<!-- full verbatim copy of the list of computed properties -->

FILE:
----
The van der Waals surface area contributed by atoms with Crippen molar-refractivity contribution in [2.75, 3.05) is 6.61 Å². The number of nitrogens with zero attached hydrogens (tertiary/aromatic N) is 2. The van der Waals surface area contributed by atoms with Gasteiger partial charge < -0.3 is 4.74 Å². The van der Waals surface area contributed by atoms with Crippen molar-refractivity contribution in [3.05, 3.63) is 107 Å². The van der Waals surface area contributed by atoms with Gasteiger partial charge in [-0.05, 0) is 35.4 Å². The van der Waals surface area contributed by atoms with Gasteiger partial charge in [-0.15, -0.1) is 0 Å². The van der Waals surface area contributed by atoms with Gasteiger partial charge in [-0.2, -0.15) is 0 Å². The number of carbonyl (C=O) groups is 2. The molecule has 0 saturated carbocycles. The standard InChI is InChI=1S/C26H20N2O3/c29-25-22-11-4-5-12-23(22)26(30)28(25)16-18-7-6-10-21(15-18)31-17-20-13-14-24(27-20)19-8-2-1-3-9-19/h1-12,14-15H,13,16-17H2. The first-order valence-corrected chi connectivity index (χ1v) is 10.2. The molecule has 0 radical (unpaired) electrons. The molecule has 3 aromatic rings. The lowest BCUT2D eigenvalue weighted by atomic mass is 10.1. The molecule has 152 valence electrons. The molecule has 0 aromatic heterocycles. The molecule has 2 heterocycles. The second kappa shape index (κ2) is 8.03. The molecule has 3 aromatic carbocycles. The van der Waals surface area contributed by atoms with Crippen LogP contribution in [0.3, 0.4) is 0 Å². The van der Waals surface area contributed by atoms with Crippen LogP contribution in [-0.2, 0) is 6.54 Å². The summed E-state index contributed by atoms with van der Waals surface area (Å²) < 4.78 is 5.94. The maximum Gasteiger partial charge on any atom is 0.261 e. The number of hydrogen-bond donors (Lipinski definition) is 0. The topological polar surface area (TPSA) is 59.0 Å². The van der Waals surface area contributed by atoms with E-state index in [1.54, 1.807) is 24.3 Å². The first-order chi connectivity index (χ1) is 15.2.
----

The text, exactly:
The van der Waals surface area contributed by atoms with Crippen molar-refractivity contribution in [2.75, 3.05) is 6.61 Å². The number of nitrogens with zero attached hydrogens (tertiary/aromatic N) is 2. The van der Waals surface area contributed by atoms with Gasteiger partial charge < -0.3 is 4.74 Å². The van der Waals surface area contributed by atoms with Crippen molar-refractivity contribution in [3.05, 3.63) is 107 Å². The van der Waals surface area contributed by atoms with Gasteiger partial charge in [-0.05, 0) is 35.4 Å². The van der Waals surface area contributed by atoms with Gasteiger partial charge in [-0.15, -0.1) is 0 Å². The van der Waals surface area contributed by atoms with Gasteiger partial charge in [-0.2, -0.15) is 0 Å². The number of carbonyl (C=O) groups is 2. The molecule has 0 saturated carbocycles. The standard InChI is InChI=1S/C26H20N2O3/c29-25-22-11-4-5-12-23(22)26(30)28(25)16-18-7-6-10-21(15-18)31-17-20-13-14-24(27-20)19-8-2-1-3-9-19/h1-12,14-15H,13,16-17H2. The first-order valence-corrected chi connectivity index (χ1v) is 10.2. The molecule has 0 radical (unpaired) electrons. The molecule has 3 aromatic rings. The lowest BCUT2D eigenvalue weighted by atomic mass is 10.1. The molecule has 152 valence electrons. The molecule has 0 aromatic heterocycles. The molecule has 2 heterocycles. The second kappa shape index (κ2) is 8.03. The molecule has 3 aromatic carbocycles. The van der Waals surface area contributed by atoms with Crippen LogP contribution in [0.3, 0.4) is 0 Å². The van der Waals surface area contributed by atoms with Crippen LogP contribution in [-0.2, 0) is 6.54 Å². The summed E-state index contributed by atoms with van der Waals surface area (Å²) < 4.78 is 5.94. The maximum Gasteiger partial charge on any atom is 0.261 e. The number of hydrogen-bond donors (Lipinski definition) is 0. The topological polar surface area (TPSA) is 59.0 Å². The van der Waals surface area contributed by atoms with E-state index in [1.54, 1.807) is 24.3 Å². The first-order chi connectivity index (χ1) is 15.2.